Conclusion

When fabricating a full-mouth restoration case, the forces resulting in the wear, breakage, joint dysfunction, or malocclusion should be considered. The goal of occlusal dentistry is to balance the masticatory stresses to prevent uneven and excessive contacts from breaking down dentition.16 Several issues need to be assessed, and resolved if necessary, to restore a stable and balanced occlusion. This includes, but is not limited to, TMJ dysfunction, occlusal vertical dimension, anterior guidance, performance of the masticatory musculature, and condylar function. The type of enamel wear can help determine the underlying causes and the appropriate treatment for any parafunction or pathway-of-destruction issues. Therefore, ceramists fabricating restorations for full-mouth rehabilitations should possess an in-depth knowledge of occlusal principles in order to provide predictable, reliable, and long-lasting restorations.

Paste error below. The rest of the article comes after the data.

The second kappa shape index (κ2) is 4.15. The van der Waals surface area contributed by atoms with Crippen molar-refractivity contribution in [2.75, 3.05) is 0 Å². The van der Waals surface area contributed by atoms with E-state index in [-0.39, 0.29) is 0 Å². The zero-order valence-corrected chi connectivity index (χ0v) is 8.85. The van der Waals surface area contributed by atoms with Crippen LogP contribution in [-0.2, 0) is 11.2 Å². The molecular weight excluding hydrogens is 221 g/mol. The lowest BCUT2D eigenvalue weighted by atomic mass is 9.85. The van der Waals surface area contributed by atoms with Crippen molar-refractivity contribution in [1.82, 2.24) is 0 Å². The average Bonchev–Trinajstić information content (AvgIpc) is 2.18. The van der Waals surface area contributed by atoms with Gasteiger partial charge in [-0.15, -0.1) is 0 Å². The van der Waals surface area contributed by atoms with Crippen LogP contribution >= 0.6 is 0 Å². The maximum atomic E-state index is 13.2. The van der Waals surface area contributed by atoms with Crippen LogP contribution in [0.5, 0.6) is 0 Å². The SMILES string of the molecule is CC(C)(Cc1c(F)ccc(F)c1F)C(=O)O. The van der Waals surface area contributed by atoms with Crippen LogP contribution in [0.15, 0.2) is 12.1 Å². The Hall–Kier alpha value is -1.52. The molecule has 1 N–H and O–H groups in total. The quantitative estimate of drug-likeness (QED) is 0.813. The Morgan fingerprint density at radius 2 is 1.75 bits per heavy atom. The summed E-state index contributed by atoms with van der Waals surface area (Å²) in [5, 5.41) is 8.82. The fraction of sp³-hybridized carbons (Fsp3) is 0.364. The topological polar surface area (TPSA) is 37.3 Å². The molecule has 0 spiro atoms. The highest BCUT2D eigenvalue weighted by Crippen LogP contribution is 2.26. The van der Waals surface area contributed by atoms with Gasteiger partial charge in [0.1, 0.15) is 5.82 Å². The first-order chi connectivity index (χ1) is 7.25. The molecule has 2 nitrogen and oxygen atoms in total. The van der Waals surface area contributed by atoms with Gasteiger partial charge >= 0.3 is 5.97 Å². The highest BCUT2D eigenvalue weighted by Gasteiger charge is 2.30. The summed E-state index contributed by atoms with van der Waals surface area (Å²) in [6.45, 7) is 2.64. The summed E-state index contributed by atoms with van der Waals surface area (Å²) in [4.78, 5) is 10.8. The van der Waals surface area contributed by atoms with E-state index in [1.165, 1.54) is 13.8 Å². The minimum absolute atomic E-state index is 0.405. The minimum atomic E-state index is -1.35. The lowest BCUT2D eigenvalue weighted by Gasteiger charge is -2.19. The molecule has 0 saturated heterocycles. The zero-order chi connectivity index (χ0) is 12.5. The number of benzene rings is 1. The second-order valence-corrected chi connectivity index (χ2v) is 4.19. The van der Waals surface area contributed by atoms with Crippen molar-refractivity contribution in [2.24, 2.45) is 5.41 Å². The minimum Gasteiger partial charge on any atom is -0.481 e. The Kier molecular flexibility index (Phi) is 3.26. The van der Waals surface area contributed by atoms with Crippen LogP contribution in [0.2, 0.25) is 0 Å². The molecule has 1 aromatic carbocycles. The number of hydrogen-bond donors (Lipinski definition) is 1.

References

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2. Dawson P. Functional Occlusion From TMJ to Smile Design. Canada: Mosby, Inc.; 2007.

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4. Hess, LA. The relevance of occlusion in the golden age of esthetics. Inside Dentistry. 2008;4(2):38-44.

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6. McIntyre F. Restoring esthetics and anterior guidance in worn anterior teeth. A conservative multidisciplinary approach. J Am Dent Assoc. 2000;131(9):1279-1283.

7. Montgomery MW, Shuman L, Morgan A. Joint vibration analysis in routine restorative dentistry. Dent Today. 2010;29(9):94-97.

8. Li X, Lin X, Wang Y. Temporomandibular joint vibration in bruxers. Cranio. 2009;27(3):167-173.